Court tosses long-time ban on political/issue-oriented spots in NCE band; Prohibition against standard “commercials” left in place.

Just as the political advertising season is about to shift into overdrive, the U.S. Court of Appeals for the Ninth Circuit has opened the competition for candidates’ cash to a universe of broadcasters previously excluded from that potential revenue stream. According to the court, the longstanding prohibition against the sale of paid political advertising by noncommercial educational broadcast stations – a/k/a “NCE” or “public” broadcasters – is unconstitutional.

Since the earliest days of broadcasting, the Communications Act has prohibited noncommercial stations from broadcasting “advertising”. The Act currently defines “advertising” in this context to include any broadcast content, aired in exchange for consideration of any kind, that either:

  1. promotes some for-profit activity; or
  2. expresses the views of any person with respect to any matter of public importance or interest; or
  3. supports or opposes any political candidate.

(Yes, yes, we know that most, if not all, NCE stations do broadcast items that look a lot like standard ads. Those are technically referred to as “enhanced underwriting announcements”. They are theoretically subject to considerably greater constraints that normal “ads” – and the FCC does occasionally fine stations for exceeding the permissible limits.)

The theory underlying the ban on ads is clear (if not entirely convincing to many): if public stations were allowed to accept advertising, so the thinking goes, they’d be inclined to replace niche educational programming with programming designed to attract a much broader audience, or maybe they’d feel pressure to alter the content of their programming to please their advertisers – the goal, in either event, being to attract more advertising dollars. (Note: whether or not that theory is valid is far from clear, but it’s the theory that Congress relied on.)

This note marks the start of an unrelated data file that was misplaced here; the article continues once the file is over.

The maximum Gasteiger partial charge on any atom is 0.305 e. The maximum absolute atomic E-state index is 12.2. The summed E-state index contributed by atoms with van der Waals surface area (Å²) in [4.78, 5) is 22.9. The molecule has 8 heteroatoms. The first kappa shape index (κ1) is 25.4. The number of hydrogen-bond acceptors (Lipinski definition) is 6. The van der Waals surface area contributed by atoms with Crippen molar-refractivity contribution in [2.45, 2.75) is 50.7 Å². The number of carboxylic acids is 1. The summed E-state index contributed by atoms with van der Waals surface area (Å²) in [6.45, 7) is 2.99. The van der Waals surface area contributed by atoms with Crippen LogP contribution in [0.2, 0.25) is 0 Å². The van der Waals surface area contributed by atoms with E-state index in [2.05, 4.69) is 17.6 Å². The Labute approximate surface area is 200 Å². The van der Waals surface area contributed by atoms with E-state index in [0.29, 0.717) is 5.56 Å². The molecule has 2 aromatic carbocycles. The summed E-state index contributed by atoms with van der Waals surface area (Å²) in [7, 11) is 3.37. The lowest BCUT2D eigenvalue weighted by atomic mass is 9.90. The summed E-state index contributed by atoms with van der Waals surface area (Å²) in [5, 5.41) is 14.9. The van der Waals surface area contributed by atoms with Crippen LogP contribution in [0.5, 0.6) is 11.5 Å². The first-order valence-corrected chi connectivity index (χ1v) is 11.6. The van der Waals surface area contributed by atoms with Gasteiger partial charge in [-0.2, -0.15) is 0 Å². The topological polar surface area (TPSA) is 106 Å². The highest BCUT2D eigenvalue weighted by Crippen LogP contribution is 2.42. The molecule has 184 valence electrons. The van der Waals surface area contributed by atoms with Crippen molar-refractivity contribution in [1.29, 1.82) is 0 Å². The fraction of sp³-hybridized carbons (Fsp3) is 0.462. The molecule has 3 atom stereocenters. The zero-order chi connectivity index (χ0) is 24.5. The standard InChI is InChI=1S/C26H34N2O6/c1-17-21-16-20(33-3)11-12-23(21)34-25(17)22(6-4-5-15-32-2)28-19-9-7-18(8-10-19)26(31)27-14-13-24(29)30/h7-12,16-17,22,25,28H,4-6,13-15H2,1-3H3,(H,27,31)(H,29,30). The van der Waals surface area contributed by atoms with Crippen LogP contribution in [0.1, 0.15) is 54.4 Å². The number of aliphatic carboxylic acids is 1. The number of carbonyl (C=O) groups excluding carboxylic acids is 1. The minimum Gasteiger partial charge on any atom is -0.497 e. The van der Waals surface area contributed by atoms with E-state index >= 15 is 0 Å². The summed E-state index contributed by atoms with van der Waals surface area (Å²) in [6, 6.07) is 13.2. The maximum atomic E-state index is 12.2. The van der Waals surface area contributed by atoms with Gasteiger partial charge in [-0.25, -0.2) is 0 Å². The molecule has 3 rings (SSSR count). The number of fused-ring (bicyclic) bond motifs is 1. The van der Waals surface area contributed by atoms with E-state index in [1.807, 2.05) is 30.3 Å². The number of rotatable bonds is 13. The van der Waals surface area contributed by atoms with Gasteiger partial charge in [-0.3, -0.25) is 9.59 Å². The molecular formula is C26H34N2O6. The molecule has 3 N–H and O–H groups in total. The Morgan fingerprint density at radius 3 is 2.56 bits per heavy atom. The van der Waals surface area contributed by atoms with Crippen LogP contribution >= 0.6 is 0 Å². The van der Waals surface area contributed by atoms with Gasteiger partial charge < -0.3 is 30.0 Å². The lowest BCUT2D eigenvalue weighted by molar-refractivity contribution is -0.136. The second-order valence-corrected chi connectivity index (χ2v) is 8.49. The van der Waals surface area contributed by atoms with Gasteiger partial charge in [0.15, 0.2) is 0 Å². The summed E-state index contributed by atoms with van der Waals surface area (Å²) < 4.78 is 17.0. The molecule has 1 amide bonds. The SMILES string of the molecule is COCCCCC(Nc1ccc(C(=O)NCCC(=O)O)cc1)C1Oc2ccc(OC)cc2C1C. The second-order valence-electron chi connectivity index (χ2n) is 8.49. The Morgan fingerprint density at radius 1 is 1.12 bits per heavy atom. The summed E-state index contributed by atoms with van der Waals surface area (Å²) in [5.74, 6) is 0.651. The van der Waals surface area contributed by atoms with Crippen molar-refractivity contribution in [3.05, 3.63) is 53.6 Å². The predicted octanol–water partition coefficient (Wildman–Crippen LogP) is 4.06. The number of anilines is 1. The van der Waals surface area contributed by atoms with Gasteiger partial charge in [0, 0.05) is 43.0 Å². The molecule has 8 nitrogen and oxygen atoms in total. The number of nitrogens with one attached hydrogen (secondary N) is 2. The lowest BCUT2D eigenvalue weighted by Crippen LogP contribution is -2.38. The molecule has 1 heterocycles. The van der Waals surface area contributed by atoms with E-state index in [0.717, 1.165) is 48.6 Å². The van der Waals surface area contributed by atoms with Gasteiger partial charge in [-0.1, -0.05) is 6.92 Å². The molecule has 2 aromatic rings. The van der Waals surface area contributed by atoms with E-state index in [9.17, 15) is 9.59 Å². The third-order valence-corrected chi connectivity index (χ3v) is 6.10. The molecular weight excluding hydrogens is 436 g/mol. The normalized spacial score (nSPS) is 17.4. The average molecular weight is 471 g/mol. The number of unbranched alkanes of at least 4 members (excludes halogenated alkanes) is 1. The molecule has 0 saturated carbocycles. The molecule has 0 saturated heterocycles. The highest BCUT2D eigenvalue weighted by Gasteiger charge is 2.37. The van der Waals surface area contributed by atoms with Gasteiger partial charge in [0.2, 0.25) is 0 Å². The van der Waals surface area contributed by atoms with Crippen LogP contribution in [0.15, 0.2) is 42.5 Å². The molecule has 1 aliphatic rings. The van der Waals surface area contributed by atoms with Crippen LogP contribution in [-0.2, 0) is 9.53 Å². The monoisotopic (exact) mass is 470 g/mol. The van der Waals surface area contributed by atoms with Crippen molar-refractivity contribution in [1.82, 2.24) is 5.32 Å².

So how did much of the ban just get tossed?

The story starts a decade ago. In 2002, the FCC fined a San Francisco public station, KMTP-TV, $10,000 for broadcasting numerous prohibited advertisements. KMTP-TV paid the fine, but then sued in federal District Court in California for reimbursement. Its claim: all of the advertising prohibitions are unconstitutional restrictions on the station’s speech. The District Court upheld the prohibitions on advertising, and KMTP-TV appealed to the Ninth Circuit, which released its decision earlier this month.

The Circuit agreed with the FCC that Congress does have a substantial interest in supporting the types of “high quality educational” programming found on NCE stations. (The Court does not address the obvious question of how the term “high quality” programming is defined or who is defining it.) And the Court was also on board with the government’s claim that Congress had enough evidence supporting its general theory that the goals of noncommercial broadcasting would be undermined if advertising were permitted. (That’s the theory that NCE stations would (a) abandon niche educational programming in favor of more mass-market programming and (b) alter the content of their programming to attract advertisers.) To be sure, the evidence wasn’t particularly empirical and much of it dated back to 1981 and earlier – but the Court reasoned that Congress’s judgment is entitled to substantial deference.

Accordingly, the Court upheld the ban on regular advertising.

Political and issue advertising, however, were another story.

In the Court’s words,

neither logic nor evidence supports the notion that public issue and political advertisers are likely to encourage public broadcast stations to dilute the kind of noncommercial programming whose maintenance is the substantial interest that would support the advertising bans.

To illustrate this, the Court focused on two types of programming – public affairs and children’s/family programming – touted by the government as the types of NCE programming that Congress intended to protect. 

As to children’s programming, the Court concluded that allowing political/issue advertising would have minimal effect. That’s because most viewers of such programming (i.e., children) can’t vote, so (according to the Circuit) NCE stations would have no incentive to alter that programming to suit the preferences of a political candidate or “issue group” and thereby attract their advertising dollars.